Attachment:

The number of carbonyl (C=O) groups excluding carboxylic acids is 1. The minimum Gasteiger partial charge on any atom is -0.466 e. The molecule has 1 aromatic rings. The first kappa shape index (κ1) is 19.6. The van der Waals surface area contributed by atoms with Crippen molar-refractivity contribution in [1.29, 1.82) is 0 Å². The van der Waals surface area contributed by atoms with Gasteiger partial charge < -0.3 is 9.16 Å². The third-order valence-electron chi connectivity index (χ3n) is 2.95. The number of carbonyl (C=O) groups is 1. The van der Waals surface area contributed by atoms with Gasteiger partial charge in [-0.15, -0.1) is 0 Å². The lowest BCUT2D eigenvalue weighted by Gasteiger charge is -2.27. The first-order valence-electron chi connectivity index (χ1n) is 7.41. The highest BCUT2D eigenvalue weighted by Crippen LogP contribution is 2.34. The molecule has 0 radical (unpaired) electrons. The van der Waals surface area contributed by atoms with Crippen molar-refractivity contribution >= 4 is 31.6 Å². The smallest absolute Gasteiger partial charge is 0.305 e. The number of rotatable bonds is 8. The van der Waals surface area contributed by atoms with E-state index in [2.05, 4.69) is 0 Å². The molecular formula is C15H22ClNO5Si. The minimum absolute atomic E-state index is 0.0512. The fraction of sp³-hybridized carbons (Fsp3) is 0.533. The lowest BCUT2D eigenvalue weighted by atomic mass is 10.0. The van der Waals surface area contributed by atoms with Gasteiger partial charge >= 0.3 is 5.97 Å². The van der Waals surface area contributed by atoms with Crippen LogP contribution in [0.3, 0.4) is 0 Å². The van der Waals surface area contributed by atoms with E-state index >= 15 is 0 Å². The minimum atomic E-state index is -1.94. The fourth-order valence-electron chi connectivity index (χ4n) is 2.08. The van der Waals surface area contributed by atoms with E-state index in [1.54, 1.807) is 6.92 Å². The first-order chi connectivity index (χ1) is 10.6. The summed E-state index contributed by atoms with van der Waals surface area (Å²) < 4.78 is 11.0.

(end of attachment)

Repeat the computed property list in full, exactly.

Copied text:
The number of carbonyl (C=O) groups excluding carboxylic acids is 1. The minimum Gasteiger partial charge on any atom is -0.466 e. The molecule has 1 aromatic rings. The first kappa shape index (κ1) is 19.6. The van der Waals surface area contributed by atoms with Crippen molar-refractivity contribution in [1.29, 1.82) is 0 Å². The van der Waals surface area contributed by atoms with Gasteiger partial charge < -0.3 is 9.16 Å². The third-order valence-electron chi connectivity index (χ3n) is 2.95. The number of carbonyl (C=O) groups is 1. The van der Waals surface area contributed by atoms with Gasteiger partial charge in [-0.15, -0.1) is 0 Å². The lowest BCUT2D eigenvalue weighted by Gasteiger charge is -2.27. The first-order valence-electron chi connectivity index (χ1n) is 7.41. The highest BCUT2D eigenvalue weighted by Crippen LogP contribution is 2.34. The molecule has 0 radical (unpaired) electrons. The van der Waals surface area contributed by atoms with Crippen molar-refractivity contribution >= 4 is 31.6 Å². The smallest absolute Gasteiger partial charge is 0.305 e. The number of rotatable bonds is 8. The van der Waals surface area contributed by atoms with E-state index in [2.05, 4.69) is 0 Å². The molecular formula is C15H22ClNO5Si. The minimum absolute atomic E-state index is 0.0512. The fraction of sp³-hybridized carbons (Fsp3) is 0.533. The lowest BCUT2D eigenvalue weighted by atomic mass is 10.0. The van der Waals surface area contributed by atoms with Gasteiger partial charge >= 0.3 is 5.97 Å². The van der Waals surface area contributed by atoms with Crippen LogP contribution in [0.3, 0.4) is 0 Å². The van der Waals surface area contributed by atoms with E-state index >= 15 is 0 Å². The minimum atomic E-state index is -1.94. The fourth-order valence-electron chi connectivity index (χ4n) is 2.08. The van der Waals surface area contributed by atoms with E-state index in [1.54, 1.807) is 6.92 Å². The first-order chi connectivity index (χ1) is 10.6. The summed E-state index contributed by atoms with van der Waals surface area (Å²) < 4.78 is 11.0.